Brenda Asiimwe’s gems on becoming a good Public Relations practitioner

Her journey so far is full of lessons that Brenda Asiimwe, the Communications Officer of ChildFund International believes have shaped her in more ways than one.

“The role of being a communications practitioner is not one of a lone ranger,” she says, “Therefore, I appreciate the power of relations with fellow professionals and the different people I work with. When you build great and respectful relationships with people, it becomes easy for them to share information with you; their response timelines are also faster even when you need some things urgently. Relations are crucial for communicators because we are usually in the middle of situations and most times, never the originators of information.”

Being informed is crucial to success in this dynamic world so Asiimwe is always keeping tabs with what ChildFund is doing in different countries around the world and with peer organisations. This is how she learns new ways of doing things and identifies ideas for collaboration.

She also appreciates her mentors with whom she usually consults and says they have played a pivotal role in her growth and development because learning

never ends.

Asiimwe has learned that excellence in this work comes from sharpening one another and working towards a common goal of making the world a better place rather than competing.

That said, Asiimwe had not always dreamed of becoming a public relations practitioner but having practiced journalism for a while, she decided to give it a try. On leaving the newsroom (New Vision) in late 2016, she joined African Initiatives for Relief and Development where she did a bit of programming. This was quite different from journalism even though she did some communications work – managing their social media platforms and a bit of coordination between the head office and different country offices in Africa.

While Asiimwe took interest in programming and even thought of undertaking a course to improve her skills, she soon realised it was indeed communication related duties that she particularly enjoyed engaging in.

“I thrived when engaging with some of my technical colleagues in the different countries, writing reports, writing stories; which is crucial when working with a humanitarian organization, especially in reporting to donors and other stakeholders. However, during this time, despite having a journalism background and

being a good writer, I did not feel confident enough about my skills in Public Relations.”

Therefore, at the start of 2018, she chose to undertake a 10-month professional diploma in public relations from the Chartered Institute of Public Relations (UK) although based in Nairobi. The experience that included interacting with several PR practitioners and highly knowledgeable tutors and lecturers was professionally life changing. It also helped that she was in a different country; Kenya where the PR landscape is more advanced, giving her varied experiences. It was here that Asiimwe finally understood how theories of public relations translate into real life practice.

“I also carried out lots of research for the various course units and understood the importance of research in communications planning and implementation of activities. Additionally, I learned how to design PR strategies, implement them, write leadership articles (opinion pieces), aspects of stake holder management, internal communications management, relationship building and most importantly that PR was more than media relations (as aforementioned, there are different facets that make up the communications component). That was very enriching and by the end of the course, I was a different person; very empowered and ready to boast of being a professional communications practitioner.”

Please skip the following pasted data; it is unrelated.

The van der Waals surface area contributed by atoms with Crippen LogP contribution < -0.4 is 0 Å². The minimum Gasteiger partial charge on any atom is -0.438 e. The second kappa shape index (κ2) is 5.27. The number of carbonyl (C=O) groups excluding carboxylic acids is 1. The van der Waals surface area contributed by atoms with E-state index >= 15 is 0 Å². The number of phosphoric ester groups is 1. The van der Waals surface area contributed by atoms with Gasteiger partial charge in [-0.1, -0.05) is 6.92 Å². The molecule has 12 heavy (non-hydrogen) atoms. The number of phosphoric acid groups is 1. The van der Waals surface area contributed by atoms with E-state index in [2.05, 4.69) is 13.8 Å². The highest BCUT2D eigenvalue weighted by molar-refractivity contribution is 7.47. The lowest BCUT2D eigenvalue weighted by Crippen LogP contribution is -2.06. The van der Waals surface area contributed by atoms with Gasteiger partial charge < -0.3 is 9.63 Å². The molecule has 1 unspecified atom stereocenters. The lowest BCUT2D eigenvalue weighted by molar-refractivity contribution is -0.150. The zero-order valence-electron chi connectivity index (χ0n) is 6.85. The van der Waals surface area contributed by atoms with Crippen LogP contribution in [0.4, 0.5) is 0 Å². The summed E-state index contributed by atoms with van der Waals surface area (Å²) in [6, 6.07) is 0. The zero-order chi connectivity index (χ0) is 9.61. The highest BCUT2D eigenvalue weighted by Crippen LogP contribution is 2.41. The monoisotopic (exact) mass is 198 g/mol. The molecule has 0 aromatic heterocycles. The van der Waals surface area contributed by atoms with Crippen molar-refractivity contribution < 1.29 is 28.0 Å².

Since Asiimwe hates missing an opportunity to enrich herself, in 2018/2019 she joined the one-year Global Health Corps (GHC) leadership training and fellowship. Interacting with seasoned PR practitioners from different countries improved how Asiimwe perceived communications both nationally and internationally.

One person that stood out for her during the training was the then communications lead of GHC – Jess Mack:

“While applying, doing interviews, and undergoing trainings with GHC, all their communication be it emails, or physical engagements consistently carried a cheerful tone irrespective of who in the organisation was sending/delivering the message. Talking about this joyous and energetic tone, Jess said a communications practitioner must understand the voice and story of the organisation, adding that while branding is important for the image, when people are thinking about your organisation, what comes to their mind? What kind of tone and energy should be associated with you?”

Asiimwe says she has practiced this aspect because she learned that you only get one shot at sharing your message and you want your audience to understand you. For instance, ChildFund (which she joined in mid-January 2020) being a children-oriented organisation, the tone is warm, playful and about

establishing and building connections. Therefore, this has to be translated into the organisation’s communications both internally and externally.


Although her work can be demanding, the success of different projects and events gives her reason to keep going. Asiimwe also finds gratification in supporting colleagues write different articles, often encouraging them to continually share their wealth of knowledge beyond writing reports and whatever else is done internally.

However, the highlight of her work lately is being in the field having conversations with children, something she finds very humbling. It is beyond understanding their challenges but also seeing the joy they get in the small things such as having basic needs.